When actress-turned-singer Lola Kirke slinks around in a blonde wig and tan trench coat, scaling the side of a building before jumping onto a motorcycle in her latest film, Gemini, she was envisioning an image of a strong and powerful woman. Kirke stars as Jill LeBeau, the devoted, yet tenacious personal assistant to acclaimed Hollywood actress, Heather Anderson (played by the illustrious Zoë Kravitz). A major character death in the first act spurs the rest of the film’s plot, but the movie comes across less murder mystery than a dramatic exploration between two nuanced, flawed anti-heroines, who trade sleeping over at each other’s houses and talk about potentially starting their own business someday. Neither character falls into one-dimensional tropes of vapid celebrity and her humble assistant—Heather is more good-natured, albeit lost, than what you would expect from a starlet and Jill is a far cry from a meek and subservient sidekick. As the film’s murder plot unravels, the pair learns more about friendship, image, and celebrity.
In review for the film, critic Anthony Lane focused less on Kirke’s idea of a strong, empowered woman and more on her appearance: “She’s sporting the haircut from hell—brown bangs cut straight across, as if by a six-year-old with blunt scissors,” he wrote. In response, Kirke penned a letter to the editor calling Lane out. “I am disappointed by Anthony Lane’s glib criticism of my character’s appearance,” she wrote. “To even mention my ‘haircut from hell’ is to miss the point of my performance entirely. We need to see female characters be powerful and beautiful in ways that don’t rely on outdated representations of women.”
The battle for equal representation of women’s bodies in mainstream media has been fraught with gradual, albeit steady progress (Kirke’s older sister, Jemima, starred as Jessa on Lena Dunham’s HBO series, Girls, which was often credited for normalizing different female body types on television). “There is a pressure to be thin and flawless that is really, really slowly changing,” Kirke tells CR. “There are definitely figures over the past decade that have opened the gates to body positivity where actresses who weigh 150 pounds are no longer considered curvy, because that’s unbelievable. I’m constantly looking for actresses that look real to me. And a lot of people are naturally thin or naturally strong and that’s great, but a lot of people also aren’t so I’m impatient to see different kinds of bodies.”
Kirke herself wants to see curvy women in entertainment, not as tokenized characters who focus solely on their weight, but as the multi-faceted love interest or the sex symbol. She wants it to be easier for women to get films made and for movies like Black Panther to become the norm rather than the exception.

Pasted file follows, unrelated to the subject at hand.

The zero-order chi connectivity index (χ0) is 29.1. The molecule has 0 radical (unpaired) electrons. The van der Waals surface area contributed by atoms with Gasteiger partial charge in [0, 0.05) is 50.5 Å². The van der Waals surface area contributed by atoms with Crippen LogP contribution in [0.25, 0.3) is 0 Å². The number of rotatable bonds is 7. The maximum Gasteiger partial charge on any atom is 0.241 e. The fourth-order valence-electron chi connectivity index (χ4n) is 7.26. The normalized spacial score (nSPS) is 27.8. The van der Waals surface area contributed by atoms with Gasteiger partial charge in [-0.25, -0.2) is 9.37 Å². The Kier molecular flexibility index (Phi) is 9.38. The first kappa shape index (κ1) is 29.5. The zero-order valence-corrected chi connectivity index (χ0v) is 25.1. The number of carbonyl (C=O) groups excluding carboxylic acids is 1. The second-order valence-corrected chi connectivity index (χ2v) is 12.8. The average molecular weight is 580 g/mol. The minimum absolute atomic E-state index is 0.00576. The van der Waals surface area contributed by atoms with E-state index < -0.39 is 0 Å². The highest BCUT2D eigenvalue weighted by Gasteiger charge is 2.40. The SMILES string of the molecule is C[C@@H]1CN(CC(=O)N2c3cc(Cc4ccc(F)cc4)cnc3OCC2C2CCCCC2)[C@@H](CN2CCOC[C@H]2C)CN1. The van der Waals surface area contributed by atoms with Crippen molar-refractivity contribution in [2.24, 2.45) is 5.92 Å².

“I think the mold needs to be broken and I’m just so excited about that movie existing even though I’m pretty late to the party,” she says. “It’s no wonder that women’s rights are constantly threatened when we have white men at the helm of media, because we’re not representing women in a thorough way.”
Her brief turn as Amy Dunne’s friend-turned-thief Greta in David Fincher’s Gone Girl earned her mainstream recognition, but her longtime exposure to the acting world (her other older sister, Domino, is also a singer and actress), gave Kirke a voracious appetite for strong, diverse female characters and roles that she can really sink her teeth into—exactly the type of character she plays in Gemini. By teaming up with indie filmmaker Aaron Katz, whose blue-tinged visuals, synthy score, and upside-down palm trees, basked against the L.A. night sky, harkens back to David Lynch’s Mulholland Drive, Kirke was able to delve into the complicated, murkier nature of celebrity—even if she can’t completely relate with her real-life experiences in Hollywood.
“What the movie definitely got right is how small the life of celebrities can really be,” she says. “We imagine that they have these really big lives, but we culturally kind of quarantine our famous people as demigods. I also really like the way it got to the self-infantilization of a lot of celebrities and the way that assistants play many roles. It shows this other, shadowy side and focused on the people that we don’t see.”
The multi-hyphenate also recently unveiled the music video for her new song “Monster,” back in March, which will appear in her upcoming debut album. Shot against the resplendent city lights in Japan, the clip features Kirke donning a retro-inspired red dress and ringlets in her hair. The alt-country track, rife with Kirke’s breathy vocals and twangy guitar riffs, speaks of the singer’s need to find her place in the world. “I’m not a monster,” she sings. “I’m just someone who wants to belong.”
Despite Kirke’s immersion in music from a young age, looking to artists including the Grateful Dead, Joni Mitchell, and Graham Parsons for inspiration, she feels much less comfortable onstage than she does in front of a camera for the silver screen. The aforementioned musicians evoke the genre of Americana, rock and roll, and folk tradition—areas in which the singer is excited to explore for herself through music.
“As an actor, I’ve always been drawn to performance,” she says. “I have markedly less confidence as a musician than I feel like I do as an actor, but I’m trying to kind of locate that same confidence I felt onstage as an actor and bring it onstage. A lot of musicians who are performers have some kind of public persona or schtick, but I spend a lot of time as an actor in different characters and I would prefer to just be myself when I’m playing music.”
PHOTOGRAPHS JODY ROGAC
FASHION CARINE ROITFELD
CREATIVE DIRECTION THE STYLE COUNCIL PARIS
HAIR JEROME CULTRERA
MAKEUP GRACE ANH
MANICURE MEI KAWAJIRI
CASTING EVELIEN JOOS
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